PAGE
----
26. Wandy Rodriguez (HOU) -- Mon-@CHC (Coleman), Sat-LAD (Monasterios)
27. Ted Lilly (LAD) -- Thu-@HOU (Norris)
28. Francisco Liriano (MIN) -- Tue-KC (Bannister)
29. Dallas Braden (OAK) -- Tue-SEA (Fister)
30. Jaime Garcia (STL) -- Wed-@MIL (Capuano)
31. Clay Buchholz (BOS) -- Wed-TB (Garza)
32. Edwin Jackson (CHW) -- Mon-@DET (Scherzer), Sat-KC (Davies)
33. Jonathan Sanchez (SF) -- Fri-@SD (Richard)
34. Gio Gonzalez (OAK) -- Wed-SEA (French)
35. Zack Greinke (KC) -- Wed-@MIN (Duensing)
36. Anibal Sanchez (FLA) -- Mon-@PHI, Gm. 2 (Worley), Sun-@WAS (Zimmermann)
37. Brian Duensing (MIN) -- Wed-KC (Greinke)
38. Daniel Hudson (ARI) -- Wed-SF (Zito)
39. Matt Garza (TB) -- Wed-@BOS (Buchholz)
40. Rick Porcello (DET) -- Thu-CHW (Floyd)
41. Cliff Lee (TEX) -- Tue-@TOR (Marcum), Sun-NYY (Burnett)
42. Jordan Zimmermann (WAS) -- Mon-NYM (Pelfrey), Sun-FLA (Sanchez)
43. J.A. Happ (HOU) -- Fri-LAD (Kuroda)
44. Clayton Richard (SD) -- Fri-SF (Sanchez)
45. Ervin Santana (LAA) -- Sat-SEA (Hernandez)
46. Ricky Romero (TOR) -- Mon-TEX (Hunter), Sat-TB (Davis)
47. Josh Beckett (BOS) -- Sat-@OAK (Mazzaro)
48. Ryan Dempster (CHC) -- Sat-@MIL (Wolf)
49. Daisuke Matsuzaka (BOS) -- Tue-TB (Price)
50. Shaun Marcum (TOR) -- Tue-TEX (Lee), Sun-TB (Niemann)
51. Homer Bailey (CIN) -- Fri-PIT (Maholm)
52. David Price (TB) -- Tue-@BOS (Matsuzaka)
53. Jorge De La Rosa (COL) -- Fri-ARI (Saunders)
54. Yovani Gallardo (MIL) -- Mon-STL (Westbrook), Sun-CHC (Coleman)
55. C.J. Wilson (TEX) -- Fri-NYY (Vazquez)
56. Mike Pelfrey (NYM) -- Mon-@WAS (Zimmermann), Sun-PHI (Oswalt)
57. Carlos Zambrano (CHC) -- Fri-@MIL (Bush)
58. Doug Fister (SEA) -- Tue-@OAK (Braden)
59. Jon Garland (SD) -- Thu-SF (Cain)
60. Ian Kennedy (ARI) -- Mon-SF (Bumgarner), Sun-@COL (Chacin)
61. R.A. Dickey (NYM) -- Wed-@WAS (Hernandez)
62. Jair Jurrjens (ATL) -- Thu-STL (Wainwright)
63. Randy Wells (CHC) -- Wed-HOU (Myers)
64. John Lackey (BOS) -- Fri-@OAK (Cahill)
65. Jake Westbrook (STL) -- Mon-@MIL (Gallardo), Sat-@ATL (Hanson)
66. Mark Buehrle (CHW) -- Fri-KC (Chen)
67. John Danks (CHW) -- Wed-@DET (Bonderman)
68. Freddy Garcia (CHW) -- Tue-@DET (Verlander), Sun-KC (O'Sullivan)
69. Armando Galarraga (DET) -- Fri-BAL (Millwood)
70. Phil Hughes (NYY) -- Sat-@TEX (Hunter)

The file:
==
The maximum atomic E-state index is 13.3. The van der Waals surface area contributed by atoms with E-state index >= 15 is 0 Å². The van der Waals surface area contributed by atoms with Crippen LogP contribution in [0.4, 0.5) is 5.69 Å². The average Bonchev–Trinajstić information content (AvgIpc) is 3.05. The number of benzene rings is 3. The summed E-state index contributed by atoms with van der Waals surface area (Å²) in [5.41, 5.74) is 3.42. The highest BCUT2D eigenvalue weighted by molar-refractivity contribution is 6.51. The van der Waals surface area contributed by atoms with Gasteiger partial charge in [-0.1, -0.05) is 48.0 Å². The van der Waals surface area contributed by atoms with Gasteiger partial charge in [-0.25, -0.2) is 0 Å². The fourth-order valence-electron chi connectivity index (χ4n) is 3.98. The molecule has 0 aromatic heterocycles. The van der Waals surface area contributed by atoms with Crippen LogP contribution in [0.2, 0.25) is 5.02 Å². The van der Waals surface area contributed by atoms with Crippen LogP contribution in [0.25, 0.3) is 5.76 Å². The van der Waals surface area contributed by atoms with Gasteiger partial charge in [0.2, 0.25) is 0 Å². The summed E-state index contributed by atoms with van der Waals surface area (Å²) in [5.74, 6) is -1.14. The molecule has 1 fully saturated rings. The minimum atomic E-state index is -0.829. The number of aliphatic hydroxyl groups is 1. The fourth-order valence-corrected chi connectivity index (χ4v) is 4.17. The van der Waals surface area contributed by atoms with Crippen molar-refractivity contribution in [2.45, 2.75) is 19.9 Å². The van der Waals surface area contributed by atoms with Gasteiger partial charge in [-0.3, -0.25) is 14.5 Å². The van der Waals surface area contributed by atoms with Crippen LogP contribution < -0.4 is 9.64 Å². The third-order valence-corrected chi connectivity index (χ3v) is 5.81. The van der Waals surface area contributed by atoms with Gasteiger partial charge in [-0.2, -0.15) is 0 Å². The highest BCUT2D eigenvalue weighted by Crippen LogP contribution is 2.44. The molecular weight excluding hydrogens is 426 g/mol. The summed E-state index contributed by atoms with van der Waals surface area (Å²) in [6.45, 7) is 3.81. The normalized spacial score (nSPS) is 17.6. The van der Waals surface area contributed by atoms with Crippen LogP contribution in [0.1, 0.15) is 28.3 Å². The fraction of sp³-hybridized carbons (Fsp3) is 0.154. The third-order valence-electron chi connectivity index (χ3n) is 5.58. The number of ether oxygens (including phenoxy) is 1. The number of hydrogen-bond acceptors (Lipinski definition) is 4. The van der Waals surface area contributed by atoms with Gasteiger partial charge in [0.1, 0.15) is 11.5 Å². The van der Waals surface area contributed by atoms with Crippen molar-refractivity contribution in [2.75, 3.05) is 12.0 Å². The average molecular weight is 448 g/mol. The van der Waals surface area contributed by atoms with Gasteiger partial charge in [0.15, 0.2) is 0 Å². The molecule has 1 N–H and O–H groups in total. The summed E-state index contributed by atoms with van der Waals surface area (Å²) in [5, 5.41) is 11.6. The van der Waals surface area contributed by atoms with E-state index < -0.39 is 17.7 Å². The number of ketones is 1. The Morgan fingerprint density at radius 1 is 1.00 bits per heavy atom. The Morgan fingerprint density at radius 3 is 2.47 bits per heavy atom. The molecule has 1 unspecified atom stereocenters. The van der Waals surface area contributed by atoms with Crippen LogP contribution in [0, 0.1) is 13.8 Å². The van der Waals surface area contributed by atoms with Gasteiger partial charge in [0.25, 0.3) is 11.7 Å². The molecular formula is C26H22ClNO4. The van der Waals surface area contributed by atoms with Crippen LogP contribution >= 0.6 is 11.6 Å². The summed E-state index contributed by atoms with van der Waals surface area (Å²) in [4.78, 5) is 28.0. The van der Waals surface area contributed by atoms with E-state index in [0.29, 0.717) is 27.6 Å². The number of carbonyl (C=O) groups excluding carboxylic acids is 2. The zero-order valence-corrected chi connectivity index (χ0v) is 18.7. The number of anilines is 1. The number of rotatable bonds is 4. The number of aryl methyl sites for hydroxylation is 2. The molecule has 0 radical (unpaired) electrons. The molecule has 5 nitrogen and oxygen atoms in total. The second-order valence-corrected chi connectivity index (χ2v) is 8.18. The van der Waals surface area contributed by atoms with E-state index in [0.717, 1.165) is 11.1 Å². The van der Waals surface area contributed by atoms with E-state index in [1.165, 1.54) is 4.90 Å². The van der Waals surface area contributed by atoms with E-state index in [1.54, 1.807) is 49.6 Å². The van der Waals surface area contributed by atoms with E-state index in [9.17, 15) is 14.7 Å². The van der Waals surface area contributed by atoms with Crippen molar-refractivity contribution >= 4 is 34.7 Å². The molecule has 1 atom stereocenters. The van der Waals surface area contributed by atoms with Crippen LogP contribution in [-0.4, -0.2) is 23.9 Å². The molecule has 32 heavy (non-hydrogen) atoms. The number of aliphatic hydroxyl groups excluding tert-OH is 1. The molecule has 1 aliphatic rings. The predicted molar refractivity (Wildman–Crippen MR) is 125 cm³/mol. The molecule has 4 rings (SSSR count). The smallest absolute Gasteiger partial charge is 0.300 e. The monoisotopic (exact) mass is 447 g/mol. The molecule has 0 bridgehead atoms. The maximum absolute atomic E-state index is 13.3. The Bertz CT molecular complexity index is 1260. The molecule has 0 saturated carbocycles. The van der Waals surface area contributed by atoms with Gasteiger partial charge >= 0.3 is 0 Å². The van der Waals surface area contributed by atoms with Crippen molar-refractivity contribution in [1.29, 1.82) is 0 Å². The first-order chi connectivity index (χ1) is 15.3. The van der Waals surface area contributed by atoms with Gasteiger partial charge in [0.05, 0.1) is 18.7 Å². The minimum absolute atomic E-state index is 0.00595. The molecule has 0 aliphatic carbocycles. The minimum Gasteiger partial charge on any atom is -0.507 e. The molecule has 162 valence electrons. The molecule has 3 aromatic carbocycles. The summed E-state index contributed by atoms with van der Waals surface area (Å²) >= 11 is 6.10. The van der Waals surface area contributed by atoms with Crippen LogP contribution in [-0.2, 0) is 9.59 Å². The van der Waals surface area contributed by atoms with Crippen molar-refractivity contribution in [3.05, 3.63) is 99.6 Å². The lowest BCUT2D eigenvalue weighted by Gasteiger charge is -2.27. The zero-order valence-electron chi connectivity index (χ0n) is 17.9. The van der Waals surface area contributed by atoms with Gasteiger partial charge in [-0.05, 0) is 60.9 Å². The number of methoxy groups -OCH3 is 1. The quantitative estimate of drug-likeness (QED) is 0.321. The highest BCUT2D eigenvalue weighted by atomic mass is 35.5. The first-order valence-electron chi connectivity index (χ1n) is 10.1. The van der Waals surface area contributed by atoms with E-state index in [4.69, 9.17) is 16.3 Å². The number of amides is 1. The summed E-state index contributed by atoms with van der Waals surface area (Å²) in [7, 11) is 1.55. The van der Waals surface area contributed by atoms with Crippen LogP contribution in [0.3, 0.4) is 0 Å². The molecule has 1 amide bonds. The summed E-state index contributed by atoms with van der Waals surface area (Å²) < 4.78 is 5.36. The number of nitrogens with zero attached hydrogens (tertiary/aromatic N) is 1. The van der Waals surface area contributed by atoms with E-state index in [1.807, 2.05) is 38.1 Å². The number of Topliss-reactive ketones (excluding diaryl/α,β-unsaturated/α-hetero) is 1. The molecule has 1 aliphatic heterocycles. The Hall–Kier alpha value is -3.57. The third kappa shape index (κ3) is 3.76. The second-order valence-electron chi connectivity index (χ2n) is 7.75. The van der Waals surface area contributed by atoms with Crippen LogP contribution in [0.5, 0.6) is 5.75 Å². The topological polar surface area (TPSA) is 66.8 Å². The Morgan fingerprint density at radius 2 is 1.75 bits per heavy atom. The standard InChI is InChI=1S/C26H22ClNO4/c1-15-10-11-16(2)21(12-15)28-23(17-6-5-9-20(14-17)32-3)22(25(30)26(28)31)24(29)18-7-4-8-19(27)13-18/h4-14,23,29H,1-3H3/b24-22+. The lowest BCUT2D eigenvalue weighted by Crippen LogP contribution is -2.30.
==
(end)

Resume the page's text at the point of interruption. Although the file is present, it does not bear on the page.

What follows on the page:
71. Mike Minor (ATL) -- Fri-STL (Carpenter)
72. Jason Vargas (SEA) -- Mon-@OAK (Anderson), Sun-@LAA (Haren)
73. Colby Lewis (TEX) -- Thu-@TOR (Rzepczynski)
74. Bud Norris (HOU) -- Thu-LAD (Lilly)
75. Madison Bumgarner (SF) -- Mon-@ARI (Kennedy), Sat-@SD (Latos)
Two-start pitchers for deep leagues:
A.J. Burnett (NYY) -- Mon-BAL (Matusz), Sun-@TEX (Lee)
Kevin Correia (SD) -- Tue-LAD (Kershaw), Sun-SF (Lincecum)
Johnny Cueto (CIN) -- Tue-@COL (Chacin), Sun-PIT (Karstens)
Nelson Figueroa (HOU) -- Tue-@CHC (Silva), Sun-LAD (Kershaw)
Carlos Monasterios (LAD) -- Mon-@SD (Latos), Sat-@HOU (Rodriguez)
Trevor Bell (LAA) -- Tue-CLE (Tomlin)
Joe Blanton (PHI) -- Tue-FLA (Volstad)
Barry Enright (ARI) -- Tue-SF (Lincecum)
Luke French (SEA) -- Wed-@OAK (Gonzalez)
Ivan Nova (NYY) -- Wed-BAL (Bergesen)
Alex Sanabia (FLA) -- Sat-@WAS (Marquis)
Randy Wolf (MIL) -- Sat-CHC (Dempster)
No-thank-yous, among two-starts:
Carlos Carrasco (CLE) -- Mon-@LAA (Haren), Sun-MIN (Slowey)
Aaron Harang (CIN) -- Mon-@COL (Jimenez), Sat-PIT (Morton)
Tommy Hunter (TEX) -- Mon-@TOR (Romero), Sat-NYY (Hughes)
Jeff Karstens (PIT) -- Mon-ATL (Hanson), Sun-@CIN (Cueto)
Kyle Lohse (STL) -- Tue-@MIL (Narveson), Sun-@ATL (Hudson)
Jeff Niemann (TB) -- Mon-@BOS (Lester), Sun-@TOR (Marcum)
Sean O'Sullivan (KC) -- Mon-@MIN (Slowey), Sun-@CHW (Garcia)
Tristan H. Cockcroft is a fantasy baseball analyst for ESPN.com and a two-time champion of the League of Alternative Baseball Reality (LABR) experts league. You can e-mail him here, or follow him on Twitter @SultanofStat.